And we've got to do several things at the same time. We have to restore trust between communities and the police. We have to work to make sure that our police are using the best training, the best techniques, that they're well prepared to use force only when necessary. Everyone should be respected by the law, and everyone should respect the law.

On an issue of such passion, she sounded like a robot. (Memories of Mike Dukakis being asked about his reaction to Kitty being raped!) There was no reference to her childhood experience of being brought by her minister from her white Chicago suburb to downtown to hear Dr. King. She did not speak about the mothers of crime victims she has met. It was really awful. Trump's appeal to law and order certainly didn't help him with minority communities, but he has never been serious about reaching out to them: His target is the moderate suburban Republican women who have been reluctant to vote for him in part because he is so demeaning towards minorities, and law and order does rank high among the concerns of white, suburban, Republican women.

This one chance to get back into the debate quickly vanished for Trump as the discussion turned to birtherism. He tried to pin it on Clinton's 2008 campaign, specifically Sidney Blumenthal, Patti Solis Doyle, and "McClatchy," household names one and all. Sid Blumenthal is a Clinton hanger on, Solis Doyle ran Clinton's 2008 campaign until being fired after Super Tuesday, and McClatchy is a news site not a reporter, although Trump seemed to think otherwise. It was bizarre. More importantly, the rest of his answer was equally disjointed, the initial question about race relations reduced to Trump's concern about his own relations with the black community. Clinton's reply was devastating: "Well, just listen to what you heard." When the conversation returned to Trump, we heard this:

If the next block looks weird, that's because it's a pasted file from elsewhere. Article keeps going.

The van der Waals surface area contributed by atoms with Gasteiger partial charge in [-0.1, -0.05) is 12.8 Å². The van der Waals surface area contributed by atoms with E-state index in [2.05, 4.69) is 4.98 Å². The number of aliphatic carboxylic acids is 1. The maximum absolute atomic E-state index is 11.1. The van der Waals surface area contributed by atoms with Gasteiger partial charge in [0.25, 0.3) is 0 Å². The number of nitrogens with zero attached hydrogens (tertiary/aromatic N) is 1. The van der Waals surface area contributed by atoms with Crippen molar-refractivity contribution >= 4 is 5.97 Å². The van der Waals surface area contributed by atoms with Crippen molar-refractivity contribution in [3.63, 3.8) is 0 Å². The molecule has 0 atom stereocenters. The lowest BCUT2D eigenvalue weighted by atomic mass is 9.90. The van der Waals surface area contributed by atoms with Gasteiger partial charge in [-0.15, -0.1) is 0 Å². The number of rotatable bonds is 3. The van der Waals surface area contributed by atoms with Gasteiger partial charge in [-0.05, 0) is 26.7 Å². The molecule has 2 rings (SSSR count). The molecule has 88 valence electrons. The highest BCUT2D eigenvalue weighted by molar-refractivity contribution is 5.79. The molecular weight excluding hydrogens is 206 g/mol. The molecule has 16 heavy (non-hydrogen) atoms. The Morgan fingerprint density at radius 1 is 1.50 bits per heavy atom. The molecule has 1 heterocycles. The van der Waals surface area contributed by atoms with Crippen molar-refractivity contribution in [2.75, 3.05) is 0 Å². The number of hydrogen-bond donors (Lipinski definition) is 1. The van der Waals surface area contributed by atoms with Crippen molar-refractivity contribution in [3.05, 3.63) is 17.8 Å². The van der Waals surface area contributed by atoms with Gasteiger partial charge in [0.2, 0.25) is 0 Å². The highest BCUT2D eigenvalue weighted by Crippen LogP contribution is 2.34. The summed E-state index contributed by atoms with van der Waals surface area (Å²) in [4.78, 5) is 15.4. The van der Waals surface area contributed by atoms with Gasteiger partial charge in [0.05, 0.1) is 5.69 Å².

I'll go one step further. In Palm Beach, Fla., tough community, a brilliant community, a wealthy community, probably the wealthiest community there is in the world, I opened a club, and really got great credit for it. No discrimination against African- Americans, against Muslims, against anybody. And it's a tremendously successful club. And I'm so glad I did it. And I have been given great credit for what I did. And I'm very, very proud of it. And that's the way I feel. That is the true way I feel.

I am not a psychologist, but me thinks that anyone who says "I" that many times in one paragraph has more issues than a magazine rack.